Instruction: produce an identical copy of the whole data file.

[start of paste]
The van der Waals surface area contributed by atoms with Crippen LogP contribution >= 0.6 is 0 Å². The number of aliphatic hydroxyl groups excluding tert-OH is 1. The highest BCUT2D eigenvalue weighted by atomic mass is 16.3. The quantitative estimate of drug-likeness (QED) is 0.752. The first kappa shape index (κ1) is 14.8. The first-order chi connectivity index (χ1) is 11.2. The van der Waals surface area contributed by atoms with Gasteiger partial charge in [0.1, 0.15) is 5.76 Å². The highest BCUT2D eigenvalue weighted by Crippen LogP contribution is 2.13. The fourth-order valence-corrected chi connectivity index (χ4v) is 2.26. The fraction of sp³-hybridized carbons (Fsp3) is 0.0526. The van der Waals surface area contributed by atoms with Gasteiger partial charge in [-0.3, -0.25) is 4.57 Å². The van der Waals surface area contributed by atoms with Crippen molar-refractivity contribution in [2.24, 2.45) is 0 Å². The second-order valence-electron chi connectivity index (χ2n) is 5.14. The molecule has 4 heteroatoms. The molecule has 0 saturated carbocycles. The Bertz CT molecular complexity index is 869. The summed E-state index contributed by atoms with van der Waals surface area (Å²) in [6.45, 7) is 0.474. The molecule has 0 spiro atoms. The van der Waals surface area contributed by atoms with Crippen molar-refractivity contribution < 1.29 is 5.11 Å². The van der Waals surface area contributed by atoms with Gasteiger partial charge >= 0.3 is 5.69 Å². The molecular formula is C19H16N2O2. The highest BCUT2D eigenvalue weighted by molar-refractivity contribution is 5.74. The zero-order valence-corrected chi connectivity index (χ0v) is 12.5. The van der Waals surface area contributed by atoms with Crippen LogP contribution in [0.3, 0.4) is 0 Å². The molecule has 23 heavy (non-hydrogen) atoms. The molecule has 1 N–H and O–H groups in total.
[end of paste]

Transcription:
The van der Waals surface area contributed by atoms with Crippen LogP contribution >= 0.6 is 0 Å². The number of aliphatic hydroxyl groups excluding tert-OH is 1. The highest BCUT2D eigenvalue weighted by atomic mass is 16.3. The quantitative estimate of drug-likeness (QED) is 0.752. The first kappa shape index (κ1) is 14.8. The first-order chi connectivity index (χ1) is 11.2. The van der Waals surface area contributed by atoms with Gasteiger partial charge in [0.1, 0.15) is 5.76 Å². The highest BCUT2D eigenvalue weighted by Crippen LogP contribution is 2.13. The fourth-order valence-corrected chi connectivity index (χ4v) is 2.26. The fraction of sp³-hybridized carbons (Fsp3) is 0.0526. The van der Waals surface area contributed by atoms with Gasteiger partial charge in [-0.3, -0.25) is 4.57 Å². The van der Waals surface area contributed by atoms with Crippen molar-refractivity contribution in [2.24, 2.45) is 0 Å². The second-order valence-electron chi connectivity index (χ2n) is 5.14. The molecule has 4 heteroatoms. The molecule has 0 saturated carbocycles. The Bertz CT molecular complexity index is 869. The summed E-state index contributed by atoms with van der Waals surface area (Å²) in [6.45, 7) is 0.474. The molecule has 0 spiro atoms. The van der Waals surface area contributed by atoms with Crippen molar-refractivity contribution < 1.29 is 5.11 Å². The van der Waals surface area contributed by atoms with Gasteiger partial charge >= 0.3 is 5.69 Å². The molecular formula is C19H16N2O2. The highest BCUT2D eigenvalue weighted by molar-refractivity contribution is 5.74. The zero-order valence-corrected chi connectivity index (χ0v) is 12.5. The van der Waals surface area contributed by atoms with Crippen LogP contribution in [0.3, 0.4) is 0 Å². The molecule has 23 heavy (non-hydrogen) atoms. The molecule has 1 N–H and O–H groups in total.